One of the most difficult security business rules to enforce in companies is the “mandatory lock account” when you are not in front of your computer. Entering your credentials over and over again is seen as a waste of time. Why should I lock my session it if I’m going away for just a few minutes? What could go wrong during a tiny coffee break?
Let’s not delve into the huge list of things that could go downstairs from that specific security risk. After all, if you are trying to encourage safety, it means that your assessment is done and your conclusions drawn. Since you are building up approaches to safeguard your information, let me tell you about a simple tactic that will persuade all staff to hit Windows + L mechanically before standing from their desks.
What do I mean with “trolling”? I bet you heard the Internet slang term to define those individuals that aim to start arguments or provoke emotional responses, taking advantage of their anonymity. The idea behind the approach I’m proposing is that your coworkers are the ones that enforce your security rules upon each other, fearing what retaliation might bring if they fail to do so.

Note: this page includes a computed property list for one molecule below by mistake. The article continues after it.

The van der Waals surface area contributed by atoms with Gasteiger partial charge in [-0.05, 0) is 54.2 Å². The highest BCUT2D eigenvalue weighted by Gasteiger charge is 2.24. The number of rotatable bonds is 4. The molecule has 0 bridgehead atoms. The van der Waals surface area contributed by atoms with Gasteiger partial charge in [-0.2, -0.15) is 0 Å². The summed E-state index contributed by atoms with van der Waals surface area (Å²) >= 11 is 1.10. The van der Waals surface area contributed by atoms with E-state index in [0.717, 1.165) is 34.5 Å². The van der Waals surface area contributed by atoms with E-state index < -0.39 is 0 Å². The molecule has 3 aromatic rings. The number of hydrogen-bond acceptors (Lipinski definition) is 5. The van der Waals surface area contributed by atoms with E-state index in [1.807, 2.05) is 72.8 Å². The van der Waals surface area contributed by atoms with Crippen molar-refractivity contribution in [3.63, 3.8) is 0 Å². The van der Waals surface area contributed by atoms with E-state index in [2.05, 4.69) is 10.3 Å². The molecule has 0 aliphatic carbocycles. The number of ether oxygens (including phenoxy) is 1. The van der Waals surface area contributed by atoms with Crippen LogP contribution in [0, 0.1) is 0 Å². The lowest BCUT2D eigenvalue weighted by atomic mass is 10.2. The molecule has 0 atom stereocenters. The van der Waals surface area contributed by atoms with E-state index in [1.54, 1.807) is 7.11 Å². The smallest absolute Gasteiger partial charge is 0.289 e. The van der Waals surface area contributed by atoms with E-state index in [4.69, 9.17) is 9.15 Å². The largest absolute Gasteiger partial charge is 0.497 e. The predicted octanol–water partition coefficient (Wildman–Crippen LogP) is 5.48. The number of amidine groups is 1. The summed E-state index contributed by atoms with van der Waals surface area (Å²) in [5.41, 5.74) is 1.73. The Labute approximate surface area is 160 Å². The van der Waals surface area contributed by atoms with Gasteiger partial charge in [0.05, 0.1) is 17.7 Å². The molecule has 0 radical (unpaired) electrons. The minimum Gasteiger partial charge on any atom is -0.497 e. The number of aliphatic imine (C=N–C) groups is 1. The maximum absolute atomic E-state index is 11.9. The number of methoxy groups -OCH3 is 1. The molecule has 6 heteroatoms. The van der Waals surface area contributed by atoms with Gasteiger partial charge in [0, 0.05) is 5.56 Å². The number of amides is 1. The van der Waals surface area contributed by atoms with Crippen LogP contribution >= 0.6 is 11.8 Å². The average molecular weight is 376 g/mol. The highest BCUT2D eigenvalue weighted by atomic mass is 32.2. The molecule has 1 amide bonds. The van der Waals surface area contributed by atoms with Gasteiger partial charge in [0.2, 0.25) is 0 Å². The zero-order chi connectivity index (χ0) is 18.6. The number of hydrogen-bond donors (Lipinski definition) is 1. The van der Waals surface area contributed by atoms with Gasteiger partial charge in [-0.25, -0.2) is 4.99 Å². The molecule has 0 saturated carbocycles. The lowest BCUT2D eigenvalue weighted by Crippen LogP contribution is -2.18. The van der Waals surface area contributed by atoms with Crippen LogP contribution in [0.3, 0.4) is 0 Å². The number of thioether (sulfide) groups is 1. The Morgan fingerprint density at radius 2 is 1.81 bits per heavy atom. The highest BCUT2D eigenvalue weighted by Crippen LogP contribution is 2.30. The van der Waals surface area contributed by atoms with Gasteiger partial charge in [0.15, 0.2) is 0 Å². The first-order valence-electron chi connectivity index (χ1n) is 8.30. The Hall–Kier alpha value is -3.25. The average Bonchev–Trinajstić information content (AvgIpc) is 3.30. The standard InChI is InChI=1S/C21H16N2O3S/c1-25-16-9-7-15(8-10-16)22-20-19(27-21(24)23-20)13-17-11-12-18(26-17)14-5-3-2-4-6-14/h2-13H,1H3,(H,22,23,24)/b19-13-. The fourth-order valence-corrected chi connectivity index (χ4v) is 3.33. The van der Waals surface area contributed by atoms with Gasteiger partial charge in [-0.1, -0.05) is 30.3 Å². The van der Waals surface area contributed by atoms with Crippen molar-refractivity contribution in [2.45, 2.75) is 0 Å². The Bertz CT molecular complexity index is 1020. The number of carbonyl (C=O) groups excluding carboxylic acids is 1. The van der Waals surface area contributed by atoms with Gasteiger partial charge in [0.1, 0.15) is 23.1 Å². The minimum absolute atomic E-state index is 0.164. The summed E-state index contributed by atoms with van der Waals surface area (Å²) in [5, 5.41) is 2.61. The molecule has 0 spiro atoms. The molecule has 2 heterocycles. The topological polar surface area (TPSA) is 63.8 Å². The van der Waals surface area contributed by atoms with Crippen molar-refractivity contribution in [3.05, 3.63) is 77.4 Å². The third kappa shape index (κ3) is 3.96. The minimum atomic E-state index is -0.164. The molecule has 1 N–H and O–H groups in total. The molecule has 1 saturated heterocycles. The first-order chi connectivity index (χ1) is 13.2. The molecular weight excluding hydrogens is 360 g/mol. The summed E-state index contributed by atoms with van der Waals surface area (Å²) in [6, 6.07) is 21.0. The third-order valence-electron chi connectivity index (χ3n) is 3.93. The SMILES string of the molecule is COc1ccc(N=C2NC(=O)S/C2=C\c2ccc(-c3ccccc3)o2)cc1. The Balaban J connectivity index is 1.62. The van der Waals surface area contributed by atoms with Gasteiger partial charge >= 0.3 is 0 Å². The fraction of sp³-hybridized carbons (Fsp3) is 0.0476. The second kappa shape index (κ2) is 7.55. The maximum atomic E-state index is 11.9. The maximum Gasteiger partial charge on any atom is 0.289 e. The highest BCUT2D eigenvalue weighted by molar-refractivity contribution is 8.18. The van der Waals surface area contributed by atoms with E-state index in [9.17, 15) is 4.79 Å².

A widely accepted way to play this game is to invite all coworkers to beers after work via email to the whole team’s distribution list – and of course, pay for it! Another valid strategy is to “do the hoff”: installing a chrome extension that replaces all images in the user’s browser with pictures of David Hasselhoff, along with changing the corporate desktop background.
It’s important to define clear boundaries. After all, if it exceeds the red line of what is playful teasing and goes beyond that into real personal damage, it will damage your employees’ comfort and performance. Don’t let it go too far. Taking this to life outside of the office, or damaging the work they are doing is completely out of the picture. Everyone should aim for simple pranks and practical jokes.
So go ahead: send an email reminding the whole company that they should not leave computers unattended without locking their account. State clearly the rules of what damage does it bring _to their own persona_. Encourage email writing impersonating someone (without writing to any external address. Keep this “inside home”) to treat companions. And close up the announcement with a prompt towards fair play. And notch it up a gear: make yourself an available target! Leading by example is the best course to direct changes.
After that, you will be double-checking your computer before leaving the office… But it sure is worth it.